She felt, however, that she was being restricted by a sexist system.  Mooers titled her article on March 18, 1918, "Homely Girls' Champion Tells Why They Make Most Efficient Workers."  Olive explained that "a very pretty young girl" was not the best employee.  "She watches the clock, is chiefly interested in the contents of her pay-envelope and is not regular in attendance," she said.  "It always has seemed unfair to me that they should be preferred to the plain, superficially unattractive worker, who, because she has few distractions, is likely to prove a competent and faithful employee."

Living in one of the basement apartments in 1919 was Owen Lopp, described by The Evening World as "a negro chauffeur."  Lopp was more than that.  Early in September that year he was hired by Ms. Frances Walton, "an elderly widow of No. 25 East 11th Street," according to the newspaper.   Just three weeks later he was arrested for "looting the Walton house."

Detectives came to Lopp's apartment hoping to find at least some of the stolen jewels and $1,000 in cash taken from the Walton house.  On October 23, 1919 The Sun reported they "succeeded only in finding a large canvas portraying in oil the life size [portrait] of a tall and stately matron, seated on a Louis Quinze chair before the reproduction of a Murrillo Madonna." 

When Frances Walton declared she had never seen it before, The Evening World declared, "The New York police have a mystery on their hands which recalls the stolen Mona Lisa," and added, "The work is suggestive of [John Singer] Sargent."

The portrait was 8 feet high and 4-1/2 feet wide.  The Evening World, October 23, 1919 (copyright expired)

Someone had daubed paint over the artist's signature, making identification more difficult.  The painting was placed in "the strongest strong room in the Criminal Courts' Building."  The New York Herald said, "It now remains for the owner of the painting to appear and tell whether it is the work of a Gainsborough or of a sign painter for a theatrical troupe."  It is unclear whether the owner was ever found.

A much more respectable tenant at the time was Louise Fowler Gignoux.   The wife of Robert Miles Gignoux and a graduate of New York University, she was among a handful of female attorneys.  She also lectured on law and political science.  She not only wrote articles on economics, current topics, and art, but helped compile the Encyclopedia of Law.  Louise Fowler Gignoux was modern-day woman, the 1915 Woman's Who's Who of America saying she "favors woman suffrage; delivers courses of lectures to suffrage clubs."  She died in St. Vincent's Hospital in October 1919 at the age of 46.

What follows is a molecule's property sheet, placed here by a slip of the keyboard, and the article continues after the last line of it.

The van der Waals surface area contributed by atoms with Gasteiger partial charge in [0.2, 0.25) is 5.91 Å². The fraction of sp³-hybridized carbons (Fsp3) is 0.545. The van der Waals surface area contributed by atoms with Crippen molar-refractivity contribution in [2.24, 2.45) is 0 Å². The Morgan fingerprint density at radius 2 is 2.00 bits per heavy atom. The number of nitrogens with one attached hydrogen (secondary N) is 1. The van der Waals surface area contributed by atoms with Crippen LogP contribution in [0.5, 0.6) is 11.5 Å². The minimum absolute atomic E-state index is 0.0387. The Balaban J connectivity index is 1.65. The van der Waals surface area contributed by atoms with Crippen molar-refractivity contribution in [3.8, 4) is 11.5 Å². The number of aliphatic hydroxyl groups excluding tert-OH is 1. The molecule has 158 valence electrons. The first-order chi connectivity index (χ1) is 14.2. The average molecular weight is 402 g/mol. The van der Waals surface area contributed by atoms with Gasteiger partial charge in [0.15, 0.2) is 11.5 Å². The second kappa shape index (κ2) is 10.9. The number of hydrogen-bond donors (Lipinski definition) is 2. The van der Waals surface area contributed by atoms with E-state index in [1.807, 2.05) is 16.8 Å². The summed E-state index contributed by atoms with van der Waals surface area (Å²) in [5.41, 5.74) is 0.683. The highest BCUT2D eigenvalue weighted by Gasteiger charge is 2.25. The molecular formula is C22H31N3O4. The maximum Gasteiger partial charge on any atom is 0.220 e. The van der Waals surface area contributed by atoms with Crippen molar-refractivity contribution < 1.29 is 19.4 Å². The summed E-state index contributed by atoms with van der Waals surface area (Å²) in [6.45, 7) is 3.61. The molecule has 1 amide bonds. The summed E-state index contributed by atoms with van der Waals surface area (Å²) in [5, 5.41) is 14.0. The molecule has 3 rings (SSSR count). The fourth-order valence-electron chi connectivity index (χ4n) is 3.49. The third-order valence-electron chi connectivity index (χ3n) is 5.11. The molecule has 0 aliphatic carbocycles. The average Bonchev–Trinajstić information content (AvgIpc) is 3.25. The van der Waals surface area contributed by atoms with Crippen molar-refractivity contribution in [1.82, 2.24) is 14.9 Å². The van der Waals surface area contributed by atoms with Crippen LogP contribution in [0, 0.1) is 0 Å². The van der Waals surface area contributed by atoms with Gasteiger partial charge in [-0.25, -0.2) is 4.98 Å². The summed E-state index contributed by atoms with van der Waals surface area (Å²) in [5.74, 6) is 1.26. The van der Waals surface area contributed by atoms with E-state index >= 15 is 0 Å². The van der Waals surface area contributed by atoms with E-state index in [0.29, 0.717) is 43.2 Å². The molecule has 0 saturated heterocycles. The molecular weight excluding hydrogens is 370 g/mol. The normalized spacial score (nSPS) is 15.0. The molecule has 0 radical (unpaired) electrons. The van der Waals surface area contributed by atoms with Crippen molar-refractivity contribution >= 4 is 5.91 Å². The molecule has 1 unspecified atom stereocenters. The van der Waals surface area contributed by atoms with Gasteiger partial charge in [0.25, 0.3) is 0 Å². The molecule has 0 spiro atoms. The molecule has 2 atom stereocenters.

An advertisement in The New York Sun on September 26, 1941, reflected some updating, noting that each apartment had an Electrolux refrigerator.  It also boasted "fireplaces" and the "quiet neighborhood."

On December 8 that year, the day after the attack on Pearl Harbor, the United States entered World War II.  British-born Catherine Colwell lived in The Irving at the time, and her brother, Richard Kidston Law, was a highly important figure in England.  He was the Parliamentary Under-Secretary of State for Foreign Affairs.  And so when he arrived in New York on his way to Washington on August 23, 1942 and stayed overnight at his sister's apartment, it understandably caught the attention of the press.

Not surprisingly, the exact purpose of Law's trip to the United States was kept secret.  The New York Sun wrote, "Mr. Law would not reveal the exact nature of his visit and explained that as he is a 'deputy to Anthony Eden,' he and the British Secretary of State for Foreign Affairs thought it might be  useful if he came over and saw what the scene looked like."

The Irving is little changed, outwardly, from the time of the diplomat's visit.  And inside, as was the case in 1902, there is still just one apartment per floor.

photographs by the author has no authorization to reuse the content of this blog